8. Adaptive teaching: adapting computer-based teaching to the learner’s knowledge and action
  9. Analytics of emotions: responding to the emotional states of students
  10. Stealth assessment: unobtrusive assessment of learning processes
SRI Education researchers have been collaborating with their counterparts at the Open University for over a decade to connect educational research-based insights from across the U.S. and U.K. on topics such as social learning, citizen science, and learning at scale.
SRI has a lead role in running the Center for Innovative Research in Cyberlearning for the National Science Foundation and this report now engages leading international experts on technology-enhanced learning in the Center's work on the future of learning.
- See even more at: https://www.sri.com/blog/innovating-pedagogies-sri-education-and-uks-open-university-uncover-ten-trends#sthash.qOh8STvW.dpuf

Monday, December 7, 2015

Full Hoboken Board of Education Agenda: December 8, 2015

Thursday, December 3, 2015

NJ Teacher Effectiveness Report Released- "Ineffective" Results For State and Low Scoring Districts Reported by Hoboken Patch.com

Nazi Germany Refugees head to berth in Hoboken, NJ 1938
This is a follow up to an earlier post on the new teacher effectiveness measures initiated by the New Jersey Department of Education. As you may recall, the New Jersey Department of Education has come up with a list that was developed under a new teacher and administrator evaluation system, with educators in the 2013-14 school year graded on a scale of four measures: "ineffective", "partially effective", "effective", and "highly effective"). Evaluation data of a particular employee is confidential in accordance with the TEACHNJ Act and N.J.S.A.18A:6-120, is not to be made accessible to the public pursuant to the Open Public Records Act, and will not be released. Thus, data made available does not include anything personally identifiable to a teacher or principal/AP/VP (there is also a state evaluation system for administrators).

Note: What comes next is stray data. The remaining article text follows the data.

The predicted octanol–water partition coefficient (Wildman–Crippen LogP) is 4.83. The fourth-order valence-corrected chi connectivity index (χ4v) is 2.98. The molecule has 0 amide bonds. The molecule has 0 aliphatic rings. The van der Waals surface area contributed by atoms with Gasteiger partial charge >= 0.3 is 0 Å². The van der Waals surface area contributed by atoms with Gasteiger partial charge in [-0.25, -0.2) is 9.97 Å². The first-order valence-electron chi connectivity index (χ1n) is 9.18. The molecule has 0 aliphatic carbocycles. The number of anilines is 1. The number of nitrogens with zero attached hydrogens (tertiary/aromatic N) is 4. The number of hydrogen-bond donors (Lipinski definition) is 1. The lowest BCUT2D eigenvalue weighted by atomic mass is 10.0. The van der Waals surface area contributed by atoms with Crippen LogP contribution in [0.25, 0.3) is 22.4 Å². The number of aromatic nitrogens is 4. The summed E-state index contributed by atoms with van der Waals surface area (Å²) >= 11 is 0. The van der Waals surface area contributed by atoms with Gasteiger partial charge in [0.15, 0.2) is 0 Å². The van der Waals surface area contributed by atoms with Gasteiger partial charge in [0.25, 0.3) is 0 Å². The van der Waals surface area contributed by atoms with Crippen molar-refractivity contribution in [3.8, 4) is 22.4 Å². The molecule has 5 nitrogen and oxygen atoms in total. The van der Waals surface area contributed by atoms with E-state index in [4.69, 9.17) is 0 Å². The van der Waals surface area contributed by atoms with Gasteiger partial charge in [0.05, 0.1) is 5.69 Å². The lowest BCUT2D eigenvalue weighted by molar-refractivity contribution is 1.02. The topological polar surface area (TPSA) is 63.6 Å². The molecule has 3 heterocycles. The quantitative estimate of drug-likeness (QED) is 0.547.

To be clear, any attempt to evaluate teacher effectiveness is subjected to criticism and the TEACHNJ Act certainly has received its share of critiques. But it should be made clear that for the vast majority of NJ teachers their ratings came from observations by teachers own district administrators:
Most teachers’ evaluations were based on the following: 85 percent on observations by administrators and 15 percent on student growth on local tests, quizzes or other projects. About 15 percent of teachers had their scores based 55 percent on observation, 15 percent on student progress on local tests and 30 percent on students’ annual improvement on state standardized tests.” -NJ.com
Here are the results for the 2013-14 Summative Categories for New Jersey's 113,000 teachers:

Data: NJ Department of Education
According to Hoboken Patch.com, here is the list of districts with the number of teachers identified as “partially effective” (as well as “ineffective” teachers), in order based on percentage of faculty

1. WANAQUE: 14, 15.5 percent
2. PATERSON: 298 (20 “ineffecitve”), 14.9 percent
3. CAMDEN: 149 (11 “ineffective”), 14.6 percent
4. LONG BRANCH: 66, 14.8 percent
5. IRVINGTON: 68 13.8 percent
6. NEWARK: 314 (94 “ineffective”), 11.3 percent
7. DOVER: 20, 9.5 percent
8. ORANGE: 39, 9.24 percent
9. CENTRAL REGIONAL: 13, 9.21 percent
10. EAST ORANGE: 80 9.22 percent
11. PLAINFIELD: 48, 8.7 percent
12. SALEM: 10, 8.4 percent
13. WILLINGBORO: 18, 8.3 percent
14. ROSELLE BORO: 17, 7.05 percent
15. ENGLEWOOD: 20, 7.4 percent
16. WEST MORRIS REGIONAL: 13, 6.3 percent
17. HOBOKEN CITY: 11, 6.2 percent
18. NUTLEY: 16, 5.9 percent
19. BLACK HORSE PIKE REGIONAL: 15, 5.5 percent
20. ASBURY PARK: 10, 5.1 percent

Statewide, the average percentage of New Jersey teachers identified as “ineffective” is 2.5% while according to Patch.com in Hoboken the percentage of teachers identified as "ineffective" was 6.2%. Statewide, there are 591 operating school districts in New Jersey (not including charter districts). According to Patch.com, Hoboken had the 17th highest percentage of teachers identified as "ineffective."

Here is the NJDOE Teacher Effectiveness data for teachers in Hudson County: 
Click to Enlarge (* indicates less than 10 teachers)

The New Jersey Department of Education (“the Department”) has created this document to serve as a general guide to the "Teacher Effectiveness and Accountability for the Children of New Jersey" Act (TEACHNJ Act ). 

Overall, more than 97 percent of New Jersey 113,000 teachers received either highly effective or effective ratings for 2013-14, the state announced in June. The percentage of of teachers who received negative ratings rose from about 0.8 percent in 2012-13 to 2.5 percent under the new system. 

Teacher evaluation guidelines for 2014-15- CLICK HERE  
Related Link: More N.J. teachers get poor ratings 
Related Link: SEARCH: See how N.J. Teachers are rated in each school  
Related Link: Which N. J. School Districts Have the Most "Ineffective" Teachers? 
Related Link: Guidelines for Teacher Effectiveness (NJDOE-2012)